Most North American cities have been decimated by the surrender of public space to the automobile, the rise of suburbs and the spread of the big box stores.  Durham,  North Carolina is no exception.  You can walk the downtown in the middle of a working day and wonder if the city is inhabited.  There are no people in the streets.  Then you spot a restaurant with patrons inside and it dawns on you that all is not as it seems.  There are signs of life, signs of urban renewal.  There are condo conversions in the works and people are moving back to the city’s core.  Thanks to the tobacco business, Durham was always a blue collar town, but those jobs have all moved on.  Ironically, the spectacular redevelopment called the “American Tobacco Campus” doesn’t allow smoking.

To learn a little more about this revival and sample some of offerings of the restaurants that have sprouted in the city in recent years, we signed up for a Taste of Carolina walking tour of Durham.  Joe and his partner, Lesley, are unabashed food junkies who are enthusiastic about the restaurants, farm markets and food makers in the tri-cities area.  On this particular Saturday, they are assisted by Dean, director of training for a wine distributor.  We meet nine other foodies from North Carolina and elsewhere outside the old Bull Durham building, adjacent to the new Performing Arts Center and the Durham Bulls Athletic Park.

We are soon on our way to “Toast,” a cosy, Italian inspired sandwich place.  It’s packed on this Saturday afternoon.  We squeeze around a handful of empty tables and are soon enjoying our first repast, a spicy lentil dish and goat cheese on toast.  It is delicious.  Our next stop is a spacious, combination gourmet food store/ cafe called “Parker and Otis,” jam- packed with foodstuffs and wine.

It is not far from Brightleaf Square, the first successful renovation of a tobacco warehouse complex in the area.  From there, we make our way down to a lovely restaurant near the farm market called “Piedmont”, named after this particular part of North Carolina.  Shrimp and minced clam on the half shell arrive at our tables, an introduction to their Mediterranean-inspired menu.

“LocoPops” is an intriguing start-up, launched four years ago by a Southern girl named Summer looking to escape from the corporate world.  She was inspired by two women in a Mexican craft shop to go south of the border, where she learned to make popsicles.  That was the beginning of a gourmet popsicle business, which has expanded rapidly, now boasting five locations in the tri-city area.  The popsicles come in water-base and cream-base flavors, and mind-bending combinations.  Wasabi and chocolate chip would seem to collide, but when you allow your taste buds to override the critical left brain, it is amazing what flavors can work together.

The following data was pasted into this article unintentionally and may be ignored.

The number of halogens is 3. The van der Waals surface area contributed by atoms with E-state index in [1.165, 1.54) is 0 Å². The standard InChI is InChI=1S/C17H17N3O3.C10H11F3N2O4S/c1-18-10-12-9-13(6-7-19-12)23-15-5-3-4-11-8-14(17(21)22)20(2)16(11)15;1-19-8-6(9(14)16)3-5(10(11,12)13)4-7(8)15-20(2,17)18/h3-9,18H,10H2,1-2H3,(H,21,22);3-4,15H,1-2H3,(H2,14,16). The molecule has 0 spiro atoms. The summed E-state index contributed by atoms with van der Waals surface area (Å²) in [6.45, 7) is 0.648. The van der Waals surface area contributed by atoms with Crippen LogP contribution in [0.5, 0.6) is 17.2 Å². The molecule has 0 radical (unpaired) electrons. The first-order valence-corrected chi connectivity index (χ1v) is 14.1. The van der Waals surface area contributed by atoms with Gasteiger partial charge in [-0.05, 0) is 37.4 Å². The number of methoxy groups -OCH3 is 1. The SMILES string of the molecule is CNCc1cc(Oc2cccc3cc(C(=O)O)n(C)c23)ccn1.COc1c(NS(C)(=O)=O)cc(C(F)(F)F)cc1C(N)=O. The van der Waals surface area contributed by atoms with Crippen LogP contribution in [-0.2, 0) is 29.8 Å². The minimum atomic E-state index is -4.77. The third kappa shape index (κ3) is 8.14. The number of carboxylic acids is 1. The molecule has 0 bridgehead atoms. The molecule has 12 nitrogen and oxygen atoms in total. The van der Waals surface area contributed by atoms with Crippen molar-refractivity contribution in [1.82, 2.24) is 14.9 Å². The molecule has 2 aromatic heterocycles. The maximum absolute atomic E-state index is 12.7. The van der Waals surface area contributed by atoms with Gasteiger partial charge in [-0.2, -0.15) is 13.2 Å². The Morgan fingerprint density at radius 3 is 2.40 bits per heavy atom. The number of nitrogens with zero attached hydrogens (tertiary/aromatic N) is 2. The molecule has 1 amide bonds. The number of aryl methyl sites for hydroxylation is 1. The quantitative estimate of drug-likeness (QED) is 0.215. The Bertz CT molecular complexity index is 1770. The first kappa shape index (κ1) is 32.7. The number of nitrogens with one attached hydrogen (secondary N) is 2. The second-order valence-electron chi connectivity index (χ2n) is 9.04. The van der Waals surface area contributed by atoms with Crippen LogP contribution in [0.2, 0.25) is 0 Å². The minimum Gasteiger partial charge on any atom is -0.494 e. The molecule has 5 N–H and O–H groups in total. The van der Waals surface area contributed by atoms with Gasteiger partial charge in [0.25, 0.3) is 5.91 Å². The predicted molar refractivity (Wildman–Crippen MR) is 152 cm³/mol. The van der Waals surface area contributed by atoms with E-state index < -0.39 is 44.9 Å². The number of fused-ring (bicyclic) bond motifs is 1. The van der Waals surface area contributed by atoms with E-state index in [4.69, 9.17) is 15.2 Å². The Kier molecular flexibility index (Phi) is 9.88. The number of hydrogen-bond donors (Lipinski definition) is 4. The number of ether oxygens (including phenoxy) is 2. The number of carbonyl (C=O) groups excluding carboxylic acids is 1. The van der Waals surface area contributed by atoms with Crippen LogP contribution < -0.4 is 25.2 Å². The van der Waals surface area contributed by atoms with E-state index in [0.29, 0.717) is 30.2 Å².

The next-to-last stop was one of the pioneers in the new wave of Durham’s downtown restaurants, “Rue Cler”.  It was inspired by the street in Paris bearing the same name, a market street not far from the Eiffel Tower.  We enjoy a respite from walking, our first glass of wine and a delicious salad.  When we leave, our group threads its way through one of the huge parking garages that litters the city and we gradually make our way back to where we started.

“Tyler’s Taproom” is located in the American Tobacco Campus complex.  Its specialty is tap beer from small, craft producers.  There are sixty to choose from, so a lot of the fun is reading through the extensive menu.  Joe is generous to a fault, and I enjoy a full glass of Belgian beer after the sample glass included as part of the tour.

In our afternoon of wandering, we have skipped over some of the city’s renowned restaurants, but it has been an eclectic introduction graced with southern hospitality.  If it takes restaurants to revive a city, I’ll do my best to help them out. Whenever and wherever I can, I’ll walk or take my bike.

How else can you work up an appetite?


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